Associate Professor, Department of Computer Science, University of Illinois at Chicago.
Director, Center for Research and Instruction in Technologies for Electronic Security (RITES)
This paper examines the role of authentication, certificates, and certificate processing. It considers authentication very widely, not just in its traditional use of identification, but more generally in terms of a authenticating a document. In particular, it considers the role fo certificates to make informal statements and how they might be formally processed.
To protect the private key that a Certificate Authority uses for signing certificates, the key is kept offline. This means that signing is relatively infrequent, and hence the certificate inforation can become stale and then the ceritificate needs to be revoked. At CSAW, Ravi Sandhu defined "instant revocation" as revocations which take place within a second or two. Peter Guttman has called PKI revocation a "grand challenge problem". Existing techniques do not achieve timely and efficient revocations. In this paper, we show how to achieve instant revocation which is hundreds to thousands of times more Internet bandwidth efficient than existing tecnhiques.
Distributed authentication typically is an afterthought in applications. It is rarely done well, and hence is subject to attack. And it is difficult surprisingly difficult to do. In this paper, we show a very simple API for combining authentication with traditional network sockets. This scheme is very easy to program and enables service processes to be specialized by user. We then port dovecot (a IMAP/POP mail delivery agent). The port results in the elimination of some 37\% of the code in dovecot and the reduction in the number of process types from 4 to 1.
This is the paper at Oakland which caused such a big fuss one year after it was published. In it we show that a taxonomy for Discretionary Access Controls (DACs) due to Osborn-Sandhu-Munawer could be implemented in a decidable general-purpose access control model. It is the first access control model which was known to be both non-monotonic and decidable.
A paper by Li and Tripunitara in the 2005 Oakland conference claimed that our result is wrong since it cannot represent the invariant of single owner under change of ownership. Their claim is erroneous, the technical details are here.
This paper describes two information flow security properties, information flow confidentiality and information flow integrity. It describes a general purpose access control model, based on our DAC model in Oakland, which allows these properties to hold selectively (which we call expressibility) and which allows the permissions to change in a controlled way (which we call robustness). This paper shows that our administrative controls are well formed; in particular they show that it is decidable what approvals are needed (and whether such approval is possible) to create a new flow.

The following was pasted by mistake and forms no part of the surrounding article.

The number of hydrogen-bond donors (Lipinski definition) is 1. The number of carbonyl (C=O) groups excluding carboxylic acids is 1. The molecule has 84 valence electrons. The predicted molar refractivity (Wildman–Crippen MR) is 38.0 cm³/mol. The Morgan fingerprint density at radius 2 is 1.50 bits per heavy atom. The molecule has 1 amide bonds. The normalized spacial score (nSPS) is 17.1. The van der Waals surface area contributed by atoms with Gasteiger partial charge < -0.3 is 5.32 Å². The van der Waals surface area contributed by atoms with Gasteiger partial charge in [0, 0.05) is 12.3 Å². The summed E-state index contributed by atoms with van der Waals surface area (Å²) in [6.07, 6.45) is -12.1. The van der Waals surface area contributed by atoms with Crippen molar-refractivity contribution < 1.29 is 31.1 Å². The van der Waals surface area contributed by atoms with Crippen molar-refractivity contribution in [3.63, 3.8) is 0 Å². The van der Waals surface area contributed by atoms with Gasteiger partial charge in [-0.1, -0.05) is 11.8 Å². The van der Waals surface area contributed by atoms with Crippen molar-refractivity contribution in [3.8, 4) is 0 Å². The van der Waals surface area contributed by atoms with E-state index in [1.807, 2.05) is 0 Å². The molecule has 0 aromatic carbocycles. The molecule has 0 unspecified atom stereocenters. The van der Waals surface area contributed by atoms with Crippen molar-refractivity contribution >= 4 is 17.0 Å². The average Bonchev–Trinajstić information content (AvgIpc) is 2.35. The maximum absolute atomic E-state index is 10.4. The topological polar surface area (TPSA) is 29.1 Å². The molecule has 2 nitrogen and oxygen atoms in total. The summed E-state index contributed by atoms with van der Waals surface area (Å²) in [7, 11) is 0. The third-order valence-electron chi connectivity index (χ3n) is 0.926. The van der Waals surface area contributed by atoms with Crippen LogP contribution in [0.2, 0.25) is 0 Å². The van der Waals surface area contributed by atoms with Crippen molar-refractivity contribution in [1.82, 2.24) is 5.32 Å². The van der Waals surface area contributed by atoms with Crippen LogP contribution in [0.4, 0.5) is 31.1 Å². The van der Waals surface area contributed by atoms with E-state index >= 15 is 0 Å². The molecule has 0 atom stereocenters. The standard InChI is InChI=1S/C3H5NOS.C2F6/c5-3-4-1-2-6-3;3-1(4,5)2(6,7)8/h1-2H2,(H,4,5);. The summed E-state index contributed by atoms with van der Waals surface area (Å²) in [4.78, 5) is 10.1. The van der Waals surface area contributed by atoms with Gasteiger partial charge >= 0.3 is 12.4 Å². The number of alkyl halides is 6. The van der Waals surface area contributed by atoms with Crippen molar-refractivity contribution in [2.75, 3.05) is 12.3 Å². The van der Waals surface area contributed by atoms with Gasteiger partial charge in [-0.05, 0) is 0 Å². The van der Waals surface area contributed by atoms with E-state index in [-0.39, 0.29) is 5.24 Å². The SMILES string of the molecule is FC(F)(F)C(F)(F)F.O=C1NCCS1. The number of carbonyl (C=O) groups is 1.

This is an earlier version of a paper we have currently submitted. Our ESORICS'04 paper showed that the result of a single administrative action was decidable. This paper shows that the result of an arbitrary number of administrative actions was descidable; that is, that the system could bound any evolution of the privileges to determine what is and is not possible in our system. This is the MAC analogue to the DAC decidability result at Oakland'04.
This paper describes how an operating system authorization system can be be made sufficiently flexible to adapt the the needs of the application base on the application history. Support is shown for dynamic separation of duty, information flow, and other mandatory access controls.
This paper shows a method for modelling dynamic separation of duty which enables loops and alternative outcomes to be described. Lower bound on dynamic separation of duty scheduling are given, conditions are developed which ensure that a task does not get stuck if there are sufficient number of users, and different schedule mechanisms are given to ensure that a task does not get stuck.
Access matrix based descriptions provide an efficient implementation for reference monitors to determine whether a given access model is allowed or denied. But the access matrix is unwieldy to specify and modify, particularly as the number of properties enforced increases. To enable easier specification, a higher level model is very desirable which is composable, stateless, and succinct. We show how a simple higher level model can be automatically translated to into an access matrix level description in kernelSec.
Sandboxes (also called jails) are invoked by applications such as mail user agents and browsers in order to isolate untrusted entities from the rest of the system. But it is also possible to evade the sandbox protections by copying such untrusted entities out of the sandbox. We describe dyanmic sandboxes, in which the sandbox is invoked automatically on reading untrusted data. Moreover, information flow based controls ensured copied data maintains its label.
In Fall 2006 I became alarmed at the grow of botnets, and the uses to which they were put. The existing computing base is so riddled with security holes that I believe that its replacement is both essential and inevitable. But new operating systems have traditionally not been successful, and are inordinately expensive to build. This paper considers how we will build a new generation of system software and make it secure. This is the kickoff paper for the Ethos project.
Working in security means spanning a large range of techniques and (for computer science) a long period of time. Some of these papers are difficult to find and may be confusing to read because of changing terminology. The above bibliography attempts to provide some organization to these ideas, and these papers are almost all available at UIC.